In 438 CE the Empress of the Western Roman Empire, Eudoxia, removed the ban on Jews praying at the Western Wall of the former Temple, signalling an end to the period of rampant persecution. Seven years later when her emperor husband was murdered, she summoned an African king to invade and carry her away from an undesirable second marriage; just like her sister-in-law had done when she invited Attila the Gun and his elephants.
Roughly 2,500 years ago (597 BCE) when Jerusalem was overthrown by the Biblical king of the Chaldeans, Nebuchadnezzar, he deported 10,000 of the best trained and educated Israelites to the capital city of his empire, Babylon. Historically, this was one of the more bloodless tactics for preventing revolt in a conquered people and a typical Mesopotamian practice. In 586 BCE, a Babylonian conquest sent most of Jerusalem into exile. Today the ruins of Babylon are southwest of Baghdad in Iraq.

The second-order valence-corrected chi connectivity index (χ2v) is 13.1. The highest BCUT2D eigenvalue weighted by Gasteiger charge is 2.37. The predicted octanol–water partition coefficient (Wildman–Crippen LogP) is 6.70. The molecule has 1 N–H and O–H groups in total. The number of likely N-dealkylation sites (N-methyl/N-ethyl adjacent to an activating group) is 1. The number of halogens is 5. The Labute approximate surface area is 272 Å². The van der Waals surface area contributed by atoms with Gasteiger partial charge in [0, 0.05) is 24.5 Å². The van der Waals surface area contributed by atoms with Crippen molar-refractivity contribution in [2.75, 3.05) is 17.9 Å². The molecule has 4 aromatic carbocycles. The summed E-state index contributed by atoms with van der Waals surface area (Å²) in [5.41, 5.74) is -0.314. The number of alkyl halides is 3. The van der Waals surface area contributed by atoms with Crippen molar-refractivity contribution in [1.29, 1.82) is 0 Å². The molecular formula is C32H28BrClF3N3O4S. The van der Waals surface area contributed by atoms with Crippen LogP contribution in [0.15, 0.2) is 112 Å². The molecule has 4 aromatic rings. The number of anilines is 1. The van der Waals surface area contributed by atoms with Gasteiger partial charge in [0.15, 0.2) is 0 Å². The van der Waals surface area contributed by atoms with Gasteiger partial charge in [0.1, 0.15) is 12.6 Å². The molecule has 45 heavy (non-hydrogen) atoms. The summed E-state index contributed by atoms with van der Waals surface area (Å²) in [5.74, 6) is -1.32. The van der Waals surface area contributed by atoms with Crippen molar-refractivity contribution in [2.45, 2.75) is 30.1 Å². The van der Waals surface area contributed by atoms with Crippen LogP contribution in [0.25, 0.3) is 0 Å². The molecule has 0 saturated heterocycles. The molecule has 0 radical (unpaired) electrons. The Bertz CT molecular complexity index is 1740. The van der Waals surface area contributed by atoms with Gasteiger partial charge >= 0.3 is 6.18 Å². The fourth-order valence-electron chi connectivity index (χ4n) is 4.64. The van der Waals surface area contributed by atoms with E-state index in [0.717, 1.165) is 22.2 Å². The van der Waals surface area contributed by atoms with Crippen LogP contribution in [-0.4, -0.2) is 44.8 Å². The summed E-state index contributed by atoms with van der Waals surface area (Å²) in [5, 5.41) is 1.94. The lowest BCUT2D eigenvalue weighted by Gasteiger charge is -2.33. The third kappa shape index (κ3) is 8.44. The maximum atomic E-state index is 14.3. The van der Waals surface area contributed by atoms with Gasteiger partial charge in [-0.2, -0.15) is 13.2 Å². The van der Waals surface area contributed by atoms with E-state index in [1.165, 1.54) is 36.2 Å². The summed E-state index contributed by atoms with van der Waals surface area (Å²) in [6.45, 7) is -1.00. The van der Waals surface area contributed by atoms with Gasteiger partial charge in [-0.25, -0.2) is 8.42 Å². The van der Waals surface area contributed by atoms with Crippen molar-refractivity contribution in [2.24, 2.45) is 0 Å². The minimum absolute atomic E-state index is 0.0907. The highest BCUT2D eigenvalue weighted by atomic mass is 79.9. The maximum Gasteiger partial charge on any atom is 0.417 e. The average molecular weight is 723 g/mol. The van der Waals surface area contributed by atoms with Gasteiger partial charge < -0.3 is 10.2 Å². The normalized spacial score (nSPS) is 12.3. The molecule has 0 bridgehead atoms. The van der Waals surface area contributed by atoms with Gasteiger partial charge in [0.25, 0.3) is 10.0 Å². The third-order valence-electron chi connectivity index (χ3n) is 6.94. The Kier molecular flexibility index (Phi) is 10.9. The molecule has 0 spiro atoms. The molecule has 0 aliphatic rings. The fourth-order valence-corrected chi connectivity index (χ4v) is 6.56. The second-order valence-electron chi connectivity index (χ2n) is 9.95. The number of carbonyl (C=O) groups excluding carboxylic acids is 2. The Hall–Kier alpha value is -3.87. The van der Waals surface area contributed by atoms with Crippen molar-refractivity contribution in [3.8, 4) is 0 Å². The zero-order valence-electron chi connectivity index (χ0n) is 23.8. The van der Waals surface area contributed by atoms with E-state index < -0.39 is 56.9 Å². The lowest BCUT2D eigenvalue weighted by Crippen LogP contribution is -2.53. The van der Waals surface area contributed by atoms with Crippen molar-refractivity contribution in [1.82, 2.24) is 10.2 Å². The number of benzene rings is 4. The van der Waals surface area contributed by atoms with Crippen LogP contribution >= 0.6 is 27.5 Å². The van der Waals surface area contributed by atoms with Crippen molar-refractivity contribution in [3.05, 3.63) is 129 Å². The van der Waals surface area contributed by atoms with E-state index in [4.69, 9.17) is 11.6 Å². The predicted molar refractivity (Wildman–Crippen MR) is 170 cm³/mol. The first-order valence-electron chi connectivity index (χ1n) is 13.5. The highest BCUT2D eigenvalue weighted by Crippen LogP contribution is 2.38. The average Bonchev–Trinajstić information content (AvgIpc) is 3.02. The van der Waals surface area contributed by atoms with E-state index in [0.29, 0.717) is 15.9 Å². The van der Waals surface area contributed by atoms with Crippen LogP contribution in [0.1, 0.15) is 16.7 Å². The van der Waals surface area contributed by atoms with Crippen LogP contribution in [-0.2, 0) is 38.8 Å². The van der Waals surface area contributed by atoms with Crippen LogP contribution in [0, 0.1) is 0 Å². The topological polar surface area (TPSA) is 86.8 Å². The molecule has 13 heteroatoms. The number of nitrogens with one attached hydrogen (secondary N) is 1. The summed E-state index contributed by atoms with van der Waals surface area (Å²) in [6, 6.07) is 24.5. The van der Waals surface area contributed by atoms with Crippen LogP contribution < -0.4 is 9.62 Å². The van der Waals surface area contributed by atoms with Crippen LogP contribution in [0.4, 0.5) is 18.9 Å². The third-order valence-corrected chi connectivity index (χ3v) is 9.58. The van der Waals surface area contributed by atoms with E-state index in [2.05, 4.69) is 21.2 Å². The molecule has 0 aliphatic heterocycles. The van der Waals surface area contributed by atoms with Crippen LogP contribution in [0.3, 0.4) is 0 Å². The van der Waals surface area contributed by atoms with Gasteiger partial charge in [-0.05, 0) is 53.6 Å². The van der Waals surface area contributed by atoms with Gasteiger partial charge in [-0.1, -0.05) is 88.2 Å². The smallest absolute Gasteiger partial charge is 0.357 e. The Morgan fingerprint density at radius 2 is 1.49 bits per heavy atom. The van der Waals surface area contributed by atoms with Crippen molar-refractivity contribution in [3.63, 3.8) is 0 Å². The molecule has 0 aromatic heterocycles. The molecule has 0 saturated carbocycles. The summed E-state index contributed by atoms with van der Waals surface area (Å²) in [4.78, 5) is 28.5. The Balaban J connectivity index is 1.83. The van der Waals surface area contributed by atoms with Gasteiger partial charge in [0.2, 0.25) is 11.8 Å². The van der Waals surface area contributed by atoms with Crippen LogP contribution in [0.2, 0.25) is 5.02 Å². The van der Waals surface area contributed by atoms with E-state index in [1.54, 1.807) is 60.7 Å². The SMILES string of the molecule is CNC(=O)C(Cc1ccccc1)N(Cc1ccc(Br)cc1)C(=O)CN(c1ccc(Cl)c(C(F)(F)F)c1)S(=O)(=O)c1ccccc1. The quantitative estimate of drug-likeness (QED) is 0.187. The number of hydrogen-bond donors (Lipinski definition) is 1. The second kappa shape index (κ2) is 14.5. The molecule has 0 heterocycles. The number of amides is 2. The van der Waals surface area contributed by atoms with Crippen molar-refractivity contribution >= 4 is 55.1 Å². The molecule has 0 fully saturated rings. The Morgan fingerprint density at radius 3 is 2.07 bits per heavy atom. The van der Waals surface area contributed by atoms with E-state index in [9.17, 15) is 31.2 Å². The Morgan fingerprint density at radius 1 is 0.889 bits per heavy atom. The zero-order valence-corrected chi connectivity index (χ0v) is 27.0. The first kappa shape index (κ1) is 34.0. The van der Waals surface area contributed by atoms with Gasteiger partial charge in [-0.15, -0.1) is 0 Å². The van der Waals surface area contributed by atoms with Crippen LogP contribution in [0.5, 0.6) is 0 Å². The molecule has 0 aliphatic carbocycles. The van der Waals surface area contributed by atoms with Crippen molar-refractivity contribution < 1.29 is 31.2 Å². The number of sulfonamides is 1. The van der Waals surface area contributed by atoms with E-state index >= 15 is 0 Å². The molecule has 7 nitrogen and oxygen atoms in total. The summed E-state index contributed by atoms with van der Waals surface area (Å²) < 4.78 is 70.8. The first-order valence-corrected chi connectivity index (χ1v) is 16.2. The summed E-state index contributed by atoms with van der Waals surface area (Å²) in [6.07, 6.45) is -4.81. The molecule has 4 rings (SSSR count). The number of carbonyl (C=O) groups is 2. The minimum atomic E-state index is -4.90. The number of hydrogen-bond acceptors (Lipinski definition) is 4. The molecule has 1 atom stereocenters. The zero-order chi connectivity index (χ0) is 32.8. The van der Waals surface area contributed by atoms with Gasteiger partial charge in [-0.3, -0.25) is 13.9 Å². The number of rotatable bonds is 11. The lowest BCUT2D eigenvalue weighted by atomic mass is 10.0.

During the period of late antiquity (3rd to 5th centuries CE) Jews in Babylon were largely completing the Talmud there at the Sura Academy. After the destruction of the Second Temple in Jerusalem in 70 AD, Babylon increasingly became the world center of Jewish scholarship. The Jerusalem Talmud work was interrupted by Roman conquest and persecution, and resumed in Babylon in roughly 375 CE.
Most of the scholarship was performed by two sages, Rav Ashi and Ravina over the next century, although the Talmud would be added to until about 700 CE. Jewish people lived in this region under Chaldean, Persian, Greek, Parthian, and Muslim rule for more than 2,300 years mostly in peace with their neighbors. The Chaldeans were Zoroastrians, but saw the Hebrews as a bulwark against Roman Christiandom, and so did not forcibly convert them.
It would not be until the poison of Nazism took root in the Middle East that Israelites or Jews were cast out of Babylon or Iraq.